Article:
A speckled thrush upon a bush pours forth her matin hymn A new-born hope has in her woke; with her 'tis not a whim. Some wondrous thrills her bosom fills - what can she do but sing When back again o'er wood and plain has come the joyful Spring. Tomás Ó Muircheartaigh holding a bird. … Continue reading The Joyful Spring
In Irish folk tradition, the calendar is principally split into ‘Quarter Days’, so called as they divide the year into each of its four seasons of autumn (Lammas / Lúnasa), winter (Halloween / Samhain), spring (St. Brigid’s Day / Imbolc), and of course summer (May Day / Bealtaine), which falls on the 1st of May. In marking the transition … Continue reading Welcome, noble summer!
This time last year our guest blogger Dr Elva Johnston looked at St Brigid's family history, her life in Ireland and her highly respected standing amongst the early Irish Church. This year the National Folklore Collection rummage in their archives and.....well read on to find out more! In Irish folk tradition, the calendar is principally … Continue reading Ireland’s Second Saint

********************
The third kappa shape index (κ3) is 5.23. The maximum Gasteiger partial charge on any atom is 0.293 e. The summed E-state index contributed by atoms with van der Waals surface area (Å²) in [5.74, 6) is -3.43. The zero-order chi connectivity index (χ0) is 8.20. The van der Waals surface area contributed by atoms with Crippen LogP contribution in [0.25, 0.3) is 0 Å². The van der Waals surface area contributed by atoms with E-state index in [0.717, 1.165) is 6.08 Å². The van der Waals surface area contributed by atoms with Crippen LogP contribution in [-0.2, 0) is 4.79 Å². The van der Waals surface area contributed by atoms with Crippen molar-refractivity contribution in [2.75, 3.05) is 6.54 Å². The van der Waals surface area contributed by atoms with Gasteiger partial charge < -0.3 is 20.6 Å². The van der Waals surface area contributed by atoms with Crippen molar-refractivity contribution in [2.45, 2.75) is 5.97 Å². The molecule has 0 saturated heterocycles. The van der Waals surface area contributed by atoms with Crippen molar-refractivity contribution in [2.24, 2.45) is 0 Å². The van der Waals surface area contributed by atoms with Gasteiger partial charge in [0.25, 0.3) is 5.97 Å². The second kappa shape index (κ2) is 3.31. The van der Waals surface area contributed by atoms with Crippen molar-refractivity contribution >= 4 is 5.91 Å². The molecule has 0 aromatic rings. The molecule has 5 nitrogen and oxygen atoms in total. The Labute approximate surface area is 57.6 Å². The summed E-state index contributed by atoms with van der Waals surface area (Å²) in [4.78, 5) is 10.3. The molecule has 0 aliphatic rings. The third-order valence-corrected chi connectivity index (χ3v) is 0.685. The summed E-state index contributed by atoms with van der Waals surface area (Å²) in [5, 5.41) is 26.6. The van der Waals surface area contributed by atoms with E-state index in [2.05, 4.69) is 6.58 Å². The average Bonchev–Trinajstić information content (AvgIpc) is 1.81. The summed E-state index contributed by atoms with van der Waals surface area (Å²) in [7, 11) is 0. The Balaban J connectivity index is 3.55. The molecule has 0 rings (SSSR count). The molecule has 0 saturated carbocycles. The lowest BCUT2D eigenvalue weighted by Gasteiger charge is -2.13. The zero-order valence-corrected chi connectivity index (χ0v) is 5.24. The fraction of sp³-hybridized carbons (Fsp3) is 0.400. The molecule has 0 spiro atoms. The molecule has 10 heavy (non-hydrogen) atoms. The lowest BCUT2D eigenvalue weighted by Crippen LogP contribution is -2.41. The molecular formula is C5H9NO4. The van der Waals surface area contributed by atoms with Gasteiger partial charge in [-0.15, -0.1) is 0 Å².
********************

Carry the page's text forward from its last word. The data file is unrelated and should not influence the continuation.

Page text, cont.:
Traditionally, February marked the transition from winter to spring in Ireland, icy rain watering green shoots. For the early medieval Irish, the month started with Imbolc, one of the quarter-days on which the calendar turned, the others being May 1st (Beltene), August 1st (Lugnasad) and November 1st (Samain). Above all, February 1st was the festival … Continue reading St Brigit of Kildare: Patron of the Powerless
The last evening of October, Halloween, is linked with the spirits and the dead. In Christian calendars the next day is the Feast of All Saints, followed by the Feast of All Souls. As the days shorten these echoes of the dead seem appropriate. The passage from life to death and beyond holds a deep … Continue reading A Season for Saints and the Supernatural